To unsolder the Culligan parts from the plumbing, you wrap a wet rag around the plastic part ad heat the soldered joint, take it off and immerse it in water to cool it. You can do the same wet rag thing for any copper soldered joint that you do not want to remove or heat up.

    You remove the control valve or its by pass valve from the plumbing connectors to do any soldering.
  5. ditttohead

    ditttohead Water systems designer, R&D

    Messages:
    1,823
    Location:
    Ontario California
    http://www.falconflex.com/ Give them a call. Great group, we sell a lot of theor products and the quality is probably the best in the business. Good folks over there. They should be able to direct you to a company that can help you out. Definetly otion number 1.
  6. John Vegas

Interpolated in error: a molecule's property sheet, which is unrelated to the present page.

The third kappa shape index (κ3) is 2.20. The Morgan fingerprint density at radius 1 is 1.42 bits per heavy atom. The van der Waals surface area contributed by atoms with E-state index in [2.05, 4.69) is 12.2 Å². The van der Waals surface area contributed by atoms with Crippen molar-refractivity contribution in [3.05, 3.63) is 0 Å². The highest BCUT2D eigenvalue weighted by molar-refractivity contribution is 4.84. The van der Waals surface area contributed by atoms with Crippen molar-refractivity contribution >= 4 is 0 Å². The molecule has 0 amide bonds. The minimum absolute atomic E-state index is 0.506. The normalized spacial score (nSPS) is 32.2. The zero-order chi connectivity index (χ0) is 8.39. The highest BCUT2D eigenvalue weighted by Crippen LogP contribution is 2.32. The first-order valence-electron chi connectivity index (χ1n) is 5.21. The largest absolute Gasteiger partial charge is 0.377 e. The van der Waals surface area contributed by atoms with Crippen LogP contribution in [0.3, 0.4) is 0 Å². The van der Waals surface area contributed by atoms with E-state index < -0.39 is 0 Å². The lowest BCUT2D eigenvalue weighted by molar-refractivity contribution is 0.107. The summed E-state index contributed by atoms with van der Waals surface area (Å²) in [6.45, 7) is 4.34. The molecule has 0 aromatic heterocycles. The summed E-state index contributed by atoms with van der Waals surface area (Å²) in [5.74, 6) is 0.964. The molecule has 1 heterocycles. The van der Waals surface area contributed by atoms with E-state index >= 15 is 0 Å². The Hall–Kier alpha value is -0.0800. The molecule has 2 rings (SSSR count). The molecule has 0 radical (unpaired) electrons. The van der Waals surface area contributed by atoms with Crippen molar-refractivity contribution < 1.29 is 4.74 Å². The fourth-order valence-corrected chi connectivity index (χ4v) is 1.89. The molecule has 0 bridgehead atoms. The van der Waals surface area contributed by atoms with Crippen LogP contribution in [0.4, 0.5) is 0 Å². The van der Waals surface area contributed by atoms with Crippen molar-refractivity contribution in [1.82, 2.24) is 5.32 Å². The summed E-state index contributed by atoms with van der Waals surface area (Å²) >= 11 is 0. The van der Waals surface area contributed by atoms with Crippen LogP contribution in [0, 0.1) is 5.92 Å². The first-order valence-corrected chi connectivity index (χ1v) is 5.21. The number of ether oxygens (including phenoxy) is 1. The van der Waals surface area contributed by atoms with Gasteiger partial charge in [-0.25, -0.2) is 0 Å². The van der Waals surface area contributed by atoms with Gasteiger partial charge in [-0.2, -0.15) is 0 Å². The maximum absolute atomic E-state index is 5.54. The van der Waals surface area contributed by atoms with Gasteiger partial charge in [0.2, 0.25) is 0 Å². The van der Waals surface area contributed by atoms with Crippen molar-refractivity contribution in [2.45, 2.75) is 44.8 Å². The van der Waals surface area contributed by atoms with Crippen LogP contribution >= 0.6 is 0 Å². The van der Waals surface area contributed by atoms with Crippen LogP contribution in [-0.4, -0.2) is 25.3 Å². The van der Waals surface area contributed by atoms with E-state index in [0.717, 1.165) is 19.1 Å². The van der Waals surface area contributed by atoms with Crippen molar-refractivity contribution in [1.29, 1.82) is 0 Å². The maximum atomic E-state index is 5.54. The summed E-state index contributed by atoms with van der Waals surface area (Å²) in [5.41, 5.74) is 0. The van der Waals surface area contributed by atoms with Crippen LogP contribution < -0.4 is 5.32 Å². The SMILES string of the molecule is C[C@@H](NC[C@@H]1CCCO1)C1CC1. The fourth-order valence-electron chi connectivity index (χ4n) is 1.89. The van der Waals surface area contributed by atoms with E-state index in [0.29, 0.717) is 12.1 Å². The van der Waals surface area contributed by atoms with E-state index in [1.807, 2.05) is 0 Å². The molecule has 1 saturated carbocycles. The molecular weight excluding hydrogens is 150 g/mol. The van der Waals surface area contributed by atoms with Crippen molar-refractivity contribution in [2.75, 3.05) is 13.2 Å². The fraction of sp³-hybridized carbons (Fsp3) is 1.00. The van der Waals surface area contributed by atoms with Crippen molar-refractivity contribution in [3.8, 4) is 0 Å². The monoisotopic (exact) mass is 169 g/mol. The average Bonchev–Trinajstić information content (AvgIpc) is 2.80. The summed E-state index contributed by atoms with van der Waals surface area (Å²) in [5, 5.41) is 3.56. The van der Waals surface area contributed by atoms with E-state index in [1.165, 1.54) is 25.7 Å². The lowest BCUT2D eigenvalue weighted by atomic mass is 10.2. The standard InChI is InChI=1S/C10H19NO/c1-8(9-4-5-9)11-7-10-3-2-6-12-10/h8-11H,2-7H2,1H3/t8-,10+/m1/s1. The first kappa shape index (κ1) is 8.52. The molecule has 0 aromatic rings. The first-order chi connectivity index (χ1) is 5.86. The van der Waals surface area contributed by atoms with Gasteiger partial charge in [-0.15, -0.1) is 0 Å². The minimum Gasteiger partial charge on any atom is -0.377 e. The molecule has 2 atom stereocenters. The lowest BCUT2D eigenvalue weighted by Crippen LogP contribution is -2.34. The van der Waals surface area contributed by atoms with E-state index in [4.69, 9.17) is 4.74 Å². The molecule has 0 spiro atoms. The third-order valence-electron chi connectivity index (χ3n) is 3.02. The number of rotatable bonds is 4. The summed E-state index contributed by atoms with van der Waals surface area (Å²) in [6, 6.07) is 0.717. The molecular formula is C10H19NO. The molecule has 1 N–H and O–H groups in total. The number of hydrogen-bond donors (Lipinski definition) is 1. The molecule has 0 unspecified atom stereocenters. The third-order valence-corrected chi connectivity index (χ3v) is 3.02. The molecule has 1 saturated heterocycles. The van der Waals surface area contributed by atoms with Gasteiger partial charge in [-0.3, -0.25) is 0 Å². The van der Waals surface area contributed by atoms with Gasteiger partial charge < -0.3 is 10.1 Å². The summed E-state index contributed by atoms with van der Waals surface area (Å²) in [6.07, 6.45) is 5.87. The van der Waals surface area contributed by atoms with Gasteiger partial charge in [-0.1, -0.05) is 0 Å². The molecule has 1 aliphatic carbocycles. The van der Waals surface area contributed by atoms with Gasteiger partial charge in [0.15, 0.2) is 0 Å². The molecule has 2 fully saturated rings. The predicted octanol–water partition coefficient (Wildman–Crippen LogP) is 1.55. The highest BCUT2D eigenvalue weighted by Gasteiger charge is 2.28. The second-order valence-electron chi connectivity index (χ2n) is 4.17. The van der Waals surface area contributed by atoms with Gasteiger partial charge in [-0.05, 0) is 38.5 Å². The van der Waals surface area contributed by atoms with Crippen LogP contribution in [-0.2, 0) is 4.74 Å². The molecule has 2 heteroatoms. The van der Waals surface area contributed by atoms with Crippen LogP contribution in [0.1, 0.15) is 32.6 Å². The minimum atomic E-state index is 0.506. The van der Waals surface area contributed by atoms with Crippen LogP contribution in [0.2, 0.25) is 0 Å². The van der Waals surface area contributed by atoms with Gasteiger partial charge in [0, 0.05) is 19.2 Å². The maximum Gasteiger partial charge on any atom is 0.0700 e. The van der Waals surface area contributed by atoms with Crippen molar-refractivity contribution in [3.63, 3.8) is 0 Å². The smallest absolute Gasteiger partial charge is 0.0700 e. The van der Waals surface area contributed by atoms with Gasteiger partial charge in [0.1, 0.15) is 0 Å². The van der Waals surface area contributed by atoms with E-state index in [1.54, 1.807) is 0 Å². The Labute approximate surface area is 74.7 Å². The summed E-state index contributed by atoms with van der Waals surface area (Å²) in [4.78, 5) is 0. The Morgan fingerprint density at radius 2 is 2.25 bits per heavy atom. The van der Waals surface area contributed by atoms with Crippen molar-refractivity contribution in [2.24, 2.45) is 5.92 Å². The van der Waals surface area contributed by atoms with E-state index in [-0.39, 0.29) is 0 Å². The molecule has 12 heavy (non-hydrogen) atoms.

John Vegas New Member

    Messages:
    57
    Location:
    Las Vegas
    Not to beat this horse to death...but, can the following be used to connect a Fleck? This is what the Culligan uses, and I can perhaps just move around the existing a bit (or get my plumber friend to do it)...Thanks,

    6211390008p.jpg
  7. ditttohead

    ditttohead Water systems designer, R&D

    Messages:
    1,823
    Location:
    Ontario California
    No, those are specific to Culligan. I am not a fan of that design, I have seen way too many of that design fail in the field. i am sure anyone who has a few years of field service has seen that design fail as well. Modern designs use an o-ring, not a flat seal. The pressure of tightening it and any minor misalignment put excessive stress on the plastic nut which can fail in a few years.

    Any luck on finding the 1" Flex connectors with John Guest ends?
  8. John Vegas

    John Vegas New Member

    Messages:
    57
    Location:
    Las Vegas
    No luck finding yet, have to make some calls tomorrow. I saw it on a Falcon cut sheet, so I know it is out there. I hope they are not TOO expensive, but likely cheaper than pizza and beer for my plumber friend :rolleyes: